What Was the Bauhaus and What Was Its Purpose?
What was the Bauhaus and what was its purpose?
The Bauhaus was a school of art, architecture and design that existed in three German cities including Weimar, Dessau, and Berlin. The school was founded by Walter Gropius in 1919 and it lasted until 1933. During its time, Bauhaus went through different distinct periods under different directors and cities including expressionism, constructivism, functionalism and architecture. The Bauhaus was the start of modernism, at the same time, it changed the face of graphic design, interior design, art and architecture. The Bauhaus’s life was limited because of the political world but Bauhaus continued to have its influence all over the globe even after it dissolved. The most influential architects
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Bauhaus was more influenced by sociological considerations, with special emphasis on urban planning. Hannes Meyer had many enemies and as a director, he rain into trouble trying to run the school. He rejected as formalistic most of the ideals inherited from the Gropius period. In May, 1930, he dissolved the student Communist group and the town council of Dessau was afraid that there was a crisis developing, it dismissed Meyer from his post on April 1, 1930. On Gropius’ recommendation, Miles van der Rohe, the famous architect was appointed on April 5, 1930 as Meyer’s successor. Under his direction (1930-33), formal discipline was tightened up but he was also unable to suppress the political tension coming from right and left. The nationalists, who had become dominant in Dessau parliament, became successful in forcing the closure of the Bauhaus in 1932. Miles van der Rohe continued to run Bauhaus as a private establishment, reopening it in Berlin. The teaching resumed in the autumn of 1932 but on April 11, 1933, the Nazis searched the building on a writ and ordered its provisional closure. The last painters to teach at Bauhaus were Wassily Kandinsky and Josef Albers.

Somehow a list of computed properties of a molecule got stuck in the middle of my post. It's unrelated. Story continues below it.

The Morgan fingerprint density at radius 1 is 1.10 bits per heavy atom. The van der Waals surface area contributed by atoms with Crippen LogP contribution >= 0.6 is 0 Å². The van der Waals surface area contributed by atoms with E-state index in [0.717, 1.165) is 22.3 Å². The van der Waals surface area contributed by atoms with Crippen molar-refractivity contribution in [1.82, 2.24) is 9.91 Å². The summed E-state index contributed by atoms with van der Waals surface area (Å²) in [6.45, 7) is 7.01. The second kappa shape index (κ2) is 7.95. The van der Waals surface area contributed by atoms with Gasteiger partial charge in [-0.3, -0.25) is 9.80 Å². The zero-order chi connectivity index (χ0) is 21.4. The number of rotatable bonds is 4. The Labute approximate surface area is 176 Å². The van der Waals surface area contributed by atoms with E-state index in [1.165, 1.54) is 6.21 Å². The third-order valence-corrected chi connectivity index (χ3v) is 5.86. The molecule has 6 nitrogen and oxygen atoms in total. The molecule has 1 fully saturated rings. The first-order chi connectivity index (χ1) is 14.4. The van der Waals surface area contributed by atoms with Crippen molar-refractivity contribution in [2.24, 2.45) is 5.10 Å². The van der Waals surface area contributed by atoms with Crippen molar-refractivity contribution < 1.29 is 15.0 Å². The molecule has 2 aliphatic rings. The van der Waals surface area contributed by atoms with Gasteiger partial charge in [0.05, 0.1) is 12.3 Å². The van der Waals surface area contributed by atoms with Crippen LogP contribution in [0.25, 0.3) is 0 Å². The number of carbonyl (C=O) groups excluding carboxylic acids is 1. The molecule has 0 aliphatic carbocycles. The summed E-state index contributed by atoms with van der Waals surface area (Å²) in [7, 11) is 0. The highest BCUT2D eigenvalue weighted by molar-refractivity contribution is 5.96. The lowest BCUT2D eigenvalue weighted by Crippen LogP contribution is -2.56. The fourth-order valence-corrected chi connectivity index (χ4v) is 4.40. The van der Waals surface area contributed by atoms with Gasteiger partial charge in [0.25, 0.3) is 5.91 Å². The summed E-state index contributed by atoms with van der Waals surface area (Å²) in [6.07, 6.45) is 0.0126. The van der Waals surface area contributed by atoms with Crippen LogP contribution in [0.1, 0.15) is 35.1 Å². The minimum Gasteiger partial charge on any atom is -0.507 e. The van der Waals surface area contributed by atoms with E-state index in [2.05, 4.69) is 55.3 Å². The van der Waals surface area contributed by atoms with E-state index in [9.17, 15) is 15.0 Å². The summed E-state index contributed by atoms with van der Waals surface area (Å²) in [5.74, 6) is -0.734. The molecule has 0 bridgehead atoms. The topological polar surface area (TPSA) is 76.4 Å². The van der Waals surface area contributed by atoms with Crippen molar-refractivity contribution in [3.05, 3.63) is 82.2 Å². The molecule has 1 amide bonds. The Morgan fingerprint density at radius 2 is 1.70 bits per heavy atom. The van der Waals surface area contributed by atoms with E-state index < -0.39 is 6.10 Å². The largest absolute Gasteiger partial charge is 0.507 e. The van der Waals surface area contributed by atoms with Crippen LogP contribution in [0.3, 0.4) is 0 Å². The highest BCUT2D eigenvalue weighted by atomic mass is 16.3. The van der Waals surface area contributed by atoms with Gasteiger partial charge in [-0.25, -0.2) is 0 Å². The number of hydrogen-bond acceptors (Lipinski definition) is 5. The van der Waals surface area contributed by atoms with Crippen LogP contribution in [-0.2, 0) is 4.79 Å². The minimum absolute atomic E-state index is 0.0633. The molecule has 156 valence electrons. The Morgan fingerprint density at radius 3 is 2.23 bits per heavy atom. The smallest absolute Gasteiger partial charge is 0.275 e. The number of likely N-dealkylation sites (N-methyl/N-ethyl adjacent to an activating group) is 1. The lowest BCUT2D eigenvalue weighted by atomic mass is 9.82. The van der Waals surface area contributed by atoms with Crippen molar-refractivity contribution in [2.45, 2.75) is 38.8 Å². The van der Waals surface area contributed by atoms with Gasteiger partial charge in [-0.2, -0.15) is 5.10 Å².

The Bauhaus Manifesto and Programme of 1919 formulated Gropius’ initial priorities. Gropius’ first concern was to establish architecture as the dominant